Garage sales (and other secondhand vendors) who overcharge: Do you say anything?

If there’s an overpriced item at a garage sale that I really want, but the sellers won’t budge on the price, I might try coming back later in the day if it’s convenient for me.

People with overpriced garage sales will sometimes reconsider their intransigence once the sale is winding down and most of their junk is still there.

They were clothes she kept at her house for her grandsons when they’d stay over. So they weren’t worn very much.

I’m really not sure what your point is; if the prices are too high, they won’t sell enough/make money. If they aren’t, then they will.

In my experience most garage sales are more a way to get rid of unwanted household crap and make a little money in the bargain, than they’re serious money making ventures. Essentially the thinking is that 10 cents per item is better than just leaving it out for bulk trash. I’ve usually found them to be a mixed bag of overpriced items and serious bargains, with most of the overpriced stuff being electronics and high-value items that people paid a lot of money for initially and have no idea that it’s that worthless now. Computers are a good example- few people are going to take that $1200 2012 vintage laptop and sell it for $25, but that’s pretty much exactly what it might be worth, having a 15" screen, 2.5 MHz processor, 4 gb of ram, 500 gb hard drive, and more than likely timed-out battery that needs replacing anyway.

There’s zero to be gained in telling anyone their for-sale items are overpriced, unless it’s a friend who you think won’t take offense and relegate you to former friend status. Just make an offer and if no counter is forthcoming, move on.

I remember trying to knock down the price of an item at a commercial going-out-of-business sale (where you’d think bargaining would be acceptable) and getting not only a cold refusal but a glare of contempt from the salesperson. How dare I? :slight_smile:

One thing that’s happened to us with the Firebug a few times as he’s grown is, we’ll buy stuff he’s not big enough for, or games he’s not ready for yet, and stash them away somewhere until he is big enough for the clothes, or old enough to play that game.

Then we forget what we’ve stashed and where, and he’s outgrown the stuff while it’s been sitting on a high shelf in a closet somewhere. It’s now years after we bought it, the sales receipt is long gone, so we can’t take it back to the store. So to the thrift store it goes, in brand new condition, since we’re too lazy to do yard sales.:slight_smile:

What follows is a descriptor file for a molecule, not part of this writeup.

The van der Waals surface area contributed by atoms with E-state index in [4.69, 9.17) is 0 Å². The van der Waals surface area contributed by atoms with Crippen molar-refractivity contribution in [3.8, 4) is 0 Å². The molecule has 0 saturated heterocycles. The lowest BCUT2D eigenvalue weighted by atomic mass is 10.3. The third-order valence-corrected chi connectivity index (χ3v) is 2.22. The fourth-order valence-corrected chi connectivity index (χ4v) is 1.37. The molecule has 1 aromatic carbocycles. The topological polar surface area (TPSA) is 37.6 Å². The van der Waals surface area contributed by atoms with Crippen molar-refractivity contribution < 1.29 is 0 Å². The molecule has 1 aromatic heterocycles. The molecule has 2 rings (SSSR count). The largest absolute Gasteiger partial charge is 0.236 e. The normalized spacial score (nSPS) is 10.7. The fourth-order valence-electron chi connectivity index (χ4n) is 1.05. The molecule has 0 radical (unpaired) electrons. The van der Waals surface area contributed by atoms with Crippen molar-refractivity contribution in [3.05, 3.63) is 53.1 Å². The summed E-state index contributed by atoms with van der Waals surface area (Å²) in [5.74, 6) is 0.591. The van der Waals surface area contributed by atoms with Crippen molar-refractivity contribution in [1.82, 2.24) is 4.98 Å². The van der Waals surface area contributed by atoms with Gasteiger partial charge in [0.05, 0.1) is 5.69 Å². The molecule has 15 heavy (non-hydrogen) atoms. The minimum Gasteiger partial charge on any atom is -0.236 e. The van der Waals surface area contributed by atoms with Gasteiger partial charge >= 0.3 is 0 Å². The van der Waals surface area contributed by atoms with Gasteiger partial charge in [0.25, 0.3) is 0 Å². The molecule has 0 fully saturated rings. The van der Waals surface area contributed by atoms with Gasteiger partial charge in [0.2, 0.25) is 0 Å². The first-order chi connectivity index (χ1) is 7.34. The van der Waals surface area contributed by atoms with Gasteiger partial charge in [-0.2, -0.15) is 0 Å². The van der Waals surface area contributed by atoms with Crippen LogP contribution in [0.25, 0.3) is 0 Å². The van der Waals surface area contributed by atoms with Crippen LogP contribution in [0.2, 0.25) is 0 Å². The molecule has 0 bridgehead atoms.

“Well, if *that’s *the way you conduct a moving sale, I shall never shop here again!”

This is why we just dump our unwanted stuff at the local charity drop off. Sure, we could make $20 if we held a garage sale next Saturday. Life is too short.

Earlier today, I was at a corner resale shop in a small town, and how’s this for overpricing: One of the later Harry Potter books, priced at $5. Okay, what’s wrong with that? The dust jacket was faded to very pale green, and the thing was water-swollen and infested with black mold! :smack:

That thing belonged in the GARBAGE!

Some people are professional garage sale venders. They buy cheap and hope to turn it rapidly. But, they know what moves.

Those that frequent garage sales (it is entertaining), know the address and stay away. Because they realize they are paying for the middleman.

A lot of people are desperate for money. Including some who don’t look like they are.

A number of people are greedy, and would never give a pass to € 3.
I remember seeing on TV a street corner vendor who was happy with having made about € 20 on that day, after having spent a good chunk of his night searching for and fixing stuff found in garbage and his morning waiting for someone to buy it while trying to avoid being noticed by the police.

Consumer goods don’t have intrinsic value. They are worth whatever people are willing to pay for them. I never get offended or say anything when prices are too high. I just treat them fairly as a consumer. If I think the price is too high, I’ll offer them what I think is a fair and reasonable price and they can take it or not. If it’s something that is of particular interest, I might leave my number and say the offer’s still good if you change your mind later. If the price is too low is generally when I’ll inform them. If they’re selling some rare collectible worth 100 bucks for 5, if I want it, I’ll offer them fair value and if I don’t want it, I’ll tell them that the value is actually significantly higher and they could ebay it for much more.

Overvaluing one’s possessions is practically a garage sale tradition.

Our garage sales are successful in large part because my wife is extraordinarily realistic in terms of price and will charge less than we could probably get in some circumstances, and she’ll cut a volume deal at the drop of a hat. We might lose a quarter here or a dollar there to not price discriminating, but a huge percentage of the merchandise is gone by day’s end.

That said there are some garage sales that ARE a way to make money, and reselling clothes is a common thing in such sales.

The right price is whatever a buyer and seller agree on. There is no “wrong” price. If a garage sale has every thing priced high, they won’t sell as much. But maybe they will actually make some coin off the one item they do sell. If the goal is to get as much money as possible, it might be a good strategy to price high and hope to sell one or two items. If the goal is to get crap out of your house, it makes more sense to price everything low.

Anyway, no I wouldn’t complain about the prices. If it was a friend selling, and I thought they would do better at another price point, I might say so. And if there was a particular item I was interested in, but only if it were cheaper, I might tell them that. I wouldn’t compare to prices other places, though. I’d just say, “hey, I’m sort of interested in that credenza. If you don’t sell it at $200, and you decide you’d be willing to take $100, let me know and you have a deal.” I guess I do this more often on-line than in person, as I’m probably not coming back to a physical yard sale. Usually they say “no” or ignore me. Sometimes they say they’ll get back to me if it doesn’t sell in a week. Sometimes they even DO get back to me.